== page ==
Wednesday, October 10, 2007


Who is the Queen of Soca?

In last months edition of WE, I asked where you feel the responsibility lies for the promotion of 'small island' music. The vast majority of you agree that the artists and producers have the responsibility to get their music into the hands of the DJ's who then must continue the forward momentum of a song by giving it airplay.

This month, we ponder a question whose answer is not so obvious and will cause much debate. By the time you read this column, ALISON HINDS will have released her new album entitled "SOCA QUEEN" (available on iTunes on Oct 9; album in stores Oct 26). I am wondering with whom this title of Queen should truly lie and based on what qualifications? As we all know, many promoters have used the title of "QUEEN OF SOCA" to describe not only Ms. Hinds from Barbados, but Trinidad's DESTRA as well. Are these titles well-earned? Self-declared? Or has it simply been thrust upon them?

What, in your mind, constitutes a Queen for Soca music? Many female artists have won titles and awards in our industry, but does that make them a queen? In music in general, where the phrase one-hit-wonder is often used, longevity obviously plays a part in bestowing the title of Queen to a singer. Does sex appeal even count as a factor? Should that even matter?

In my opinion (and since it’s my column we'll go with that lol), beauty is in the eye of the beholder. So that cannot have a bearing on your choice as the "SOCA QUEEN". For example, to some people NADIA BATSON is the #1 Caribbean Girl; while for others TIZZY from Antigua can "Expo-o-o-o-ose" herself anytime!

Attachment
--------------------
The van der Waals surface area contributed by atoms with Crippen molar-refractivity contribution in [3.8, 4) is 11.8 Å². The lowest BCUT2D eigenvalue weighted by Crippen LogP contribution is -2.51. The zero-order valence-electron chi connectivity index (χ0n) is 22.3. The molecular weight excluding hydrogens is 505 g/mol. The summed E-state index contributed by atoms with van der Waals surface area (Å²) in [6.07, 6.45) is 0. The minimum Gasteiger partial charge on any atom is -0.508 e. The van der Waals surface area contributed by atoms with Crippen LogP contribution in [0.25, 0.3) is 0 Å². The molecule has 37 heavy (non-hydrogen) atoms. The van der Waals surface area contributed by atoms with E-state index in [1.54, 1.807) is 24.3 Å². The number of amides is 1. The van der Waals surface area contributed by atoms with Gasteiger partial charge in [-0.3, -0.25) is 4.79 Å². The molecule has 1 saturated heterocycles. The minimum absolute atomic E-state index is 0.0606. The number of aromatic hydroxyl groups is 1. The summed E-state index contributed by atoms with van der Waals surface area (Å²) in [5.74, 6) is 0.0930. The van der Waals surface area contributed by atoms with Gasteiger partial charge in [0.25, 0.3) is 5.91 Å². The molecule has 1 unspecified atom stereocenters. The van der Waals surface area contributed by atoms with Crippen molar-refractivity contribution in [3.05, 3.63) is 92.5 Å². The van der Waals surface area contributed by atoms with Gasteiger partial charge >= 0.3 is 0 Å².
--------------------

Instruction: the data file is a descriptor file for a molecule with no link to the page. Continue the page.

On a serious note, what if the lives of T&T's ONIKA BOSTIC and JANY from St. Lucia weren't cut short by tragedy? Would one of them be your choice?

Let's look back at Road March winners from different islands and see who can truly claim to be the "QUEEN OF SOCA".

In 2005, NICOLE DAVID had St. Lucia on fire with "Bounce". That same year, the duo of NATAHLEE and SHONTELLE took the honours in Barbados with "Colours". Even though no woman has won the Road March in Antigua, CLAUDETTE PETERS has been a dominant force by winning the Party Monarch competition in 2005, 2006 & 2007! Yup, she got the hat-trick. But what makes her win even more remarkable, is that she took home the very first Groovy Soca Monarch this year as well.

Back in the land of the flying fish, ALISON HINDS had the most popular song during Cropover in 1996 when she sang "Raggamuffin" with the band Square One. Then the following year, she released a solo single, "In De Meantime" which tied for the Pic O De Crop with Edwin Yearwood's "Highway Robbery".

In Trinidad, more women have made an impact in the Road March historybooks than in any other island. In 1999, SANELL DEMPSTER won with "River"; FAY ANN LYONS in 2003 with "Display"; plus PATRICE ROBERTS alongside Machel in 2006 for "Band Of The Year". Of course, if you know your history then you would look even further back to the years of 1977 and 1978 when CALYPSO ROSE was on top of the game, with her 2 consecutive Road March tracks titled "Tempo" and "Soca Jam".

It's unfortunate, but in a society where female entertainers are often pitted against each other in the media and where friendship and healthy competition can be the exception to the norm, what makes a woman stand out in your eyes as a true ambassador for our music? Who deserves to be the "SOCA QUEEN"?

Now that is THE QUESTION.Dr Jay de Soca Prince looks forward to getting your answer to this question at

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